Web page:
CEO Richard Johnson says Foot Locker is focused on turning around the online fortunes of its Eastbay brand.
Focused on turning around its ailing stores, a bankrupt Kmart seeks a buyer for its ISP--once the keystone of the retailer`s web strategy.
Kmart Corp. wants out of the ISP business, it said in documents filed this week in U.S. Bankruptcy Court, Northern Illinois district. Kmart is putting its BlueLight ISP up for sale. Profitless since the end of 2000, Kmart filed Chapter 11 bankruptcy in January and reported a second quarter loss of some $377 million earlier this week.
“Kmart needs to concentrate on the core competencies of the business and the core competencies of a retailer do not include an ISP,” says a Kmart spokesman.
Kmart says it’s found a prospective buyer in NetBrands Inc., a subsidiary of United Online Inc., an operator of other ISPs including Juno. However, the sale is an auction that gives other interested buyers a chance to submit bids until Oct. 4, says the spokesman. The auction will be held Oct. 7, and the results then go to bankruptcy court for approval Oct. 30. Kmart isn’t disclosing whether there are other bidders.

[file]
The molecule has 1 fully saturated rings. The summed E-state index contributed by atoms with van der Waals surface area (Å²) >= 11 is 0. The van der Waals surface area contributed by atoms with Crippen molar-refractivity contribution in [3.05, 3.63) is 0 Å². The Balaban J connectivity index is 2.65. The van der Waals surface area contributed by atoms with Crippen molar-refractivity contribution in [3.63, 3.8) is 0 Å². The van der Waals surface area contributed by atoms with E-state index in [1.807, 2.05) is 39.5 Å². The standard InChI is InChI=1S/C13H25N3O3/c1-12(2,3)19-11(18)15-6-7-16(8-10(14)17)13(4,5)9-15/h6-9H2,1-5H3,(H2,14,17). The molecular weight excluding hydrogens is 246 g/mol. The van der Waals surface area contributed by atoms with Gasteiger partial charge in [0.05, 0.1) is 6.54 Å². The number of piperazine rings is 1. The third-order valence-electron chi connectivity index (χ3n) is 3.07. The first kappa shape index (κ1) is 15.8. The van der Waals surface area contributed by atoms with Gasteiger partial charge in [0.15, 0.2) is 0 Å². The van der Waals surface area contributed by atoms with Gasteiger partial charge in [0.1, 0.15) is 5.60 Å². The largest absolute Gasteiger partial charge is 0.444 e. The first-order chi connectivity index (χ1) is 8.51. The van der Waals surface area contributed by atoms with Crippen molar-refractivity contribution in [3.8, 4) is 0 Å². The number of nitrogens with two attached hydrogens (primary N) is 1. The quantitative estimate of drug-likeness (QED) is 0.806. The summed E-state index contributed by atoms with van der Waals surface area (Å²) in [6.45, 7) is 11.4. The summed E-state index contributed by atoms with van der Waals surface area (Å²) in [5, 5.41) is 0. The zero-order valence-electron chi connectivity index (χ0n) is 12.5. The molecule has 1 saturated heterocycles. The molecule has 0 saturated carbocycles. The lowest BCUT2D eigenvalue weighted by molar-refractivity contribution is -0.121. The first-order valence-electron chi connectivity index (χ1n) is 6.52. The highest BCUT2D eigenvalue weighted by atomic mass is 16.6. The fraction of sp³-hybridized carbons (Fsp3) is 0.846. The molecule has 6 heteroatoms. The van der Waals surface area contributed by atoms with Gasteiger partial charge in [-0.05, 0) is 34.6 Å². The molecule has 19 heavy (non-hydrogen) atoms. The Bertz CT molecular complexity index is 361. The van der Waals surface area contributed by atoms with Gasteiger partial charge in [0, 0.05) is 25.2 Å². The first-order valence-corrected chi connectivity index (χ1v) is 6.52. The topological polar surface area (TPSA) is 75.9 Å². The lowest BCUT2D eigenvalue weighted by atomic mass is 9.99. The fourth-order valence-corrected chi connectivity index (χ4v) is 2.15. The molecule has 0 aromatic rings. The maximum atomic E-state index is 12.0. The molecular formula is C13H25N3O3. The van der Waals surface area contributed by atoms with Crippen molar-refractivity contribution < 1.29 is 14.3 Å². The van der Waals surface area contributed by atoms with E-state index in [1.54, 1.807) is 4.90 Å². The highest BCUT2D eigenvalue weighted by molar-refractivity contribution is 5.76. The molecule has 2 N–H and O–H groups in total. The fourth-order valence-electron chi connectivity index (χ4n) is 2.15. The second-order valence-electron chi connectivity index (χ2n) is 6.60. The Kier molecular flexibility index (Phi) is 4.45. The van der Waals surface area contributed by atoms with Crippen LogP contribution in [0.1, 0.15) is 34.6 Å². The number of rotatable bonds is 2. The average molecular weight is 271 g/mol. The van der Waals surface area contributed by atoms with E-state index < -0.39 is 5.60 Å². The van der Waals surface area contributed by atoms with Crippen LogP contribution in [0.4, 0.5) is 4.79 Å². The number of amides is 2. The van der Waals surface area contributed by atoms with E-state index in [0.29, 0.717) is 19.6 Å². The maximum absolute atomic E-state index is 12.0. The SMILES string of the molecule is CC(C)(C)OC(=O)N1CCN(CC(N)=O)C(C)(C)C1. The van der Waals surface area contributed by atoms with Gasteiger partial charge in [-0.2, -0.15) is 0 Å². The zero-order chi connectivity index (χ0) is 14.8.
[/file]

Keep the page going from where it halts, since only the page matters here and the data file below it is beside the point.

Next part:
Kmart has about 165,000 subscribers to its BlueLight ISP, who pay $8.95 per month. If NetBrands wins the auction, Kmart says it will work with it to ensure there is no interruption of service or changing of e-mail addresses for subscribers. The company says it will not speculate on what will happen if another company were to win the auction.
Kmart’s BlueLight ISP had been launched as a free service with the intention of bringing more Kmart customers onto the Internet. At one time it had as many as 7 million subscribers listed with about 1 million of them active, BlueLight CEO Richard Blunck told Internet Retailer in August. However, the ISP was losing money, bottoming out at a drain of $3 million to $4 million per month prior to Blunck’s arrival as CEO in May 2001.
A switch to a paid model, one of several measures instituted by Blunck to shore up Kmart’s overspent BlueLight.com subsidiary, drastically reduced the subscriber list but returned the ISP to profitability last November, according to Blunck. But the company will now focus all its efforts on its stores and web site. “An ISP doesn’t figure into the strategy at this time based on what the company needs to do to emerge from bankruptcy as quickly as possible,” says the spokesman.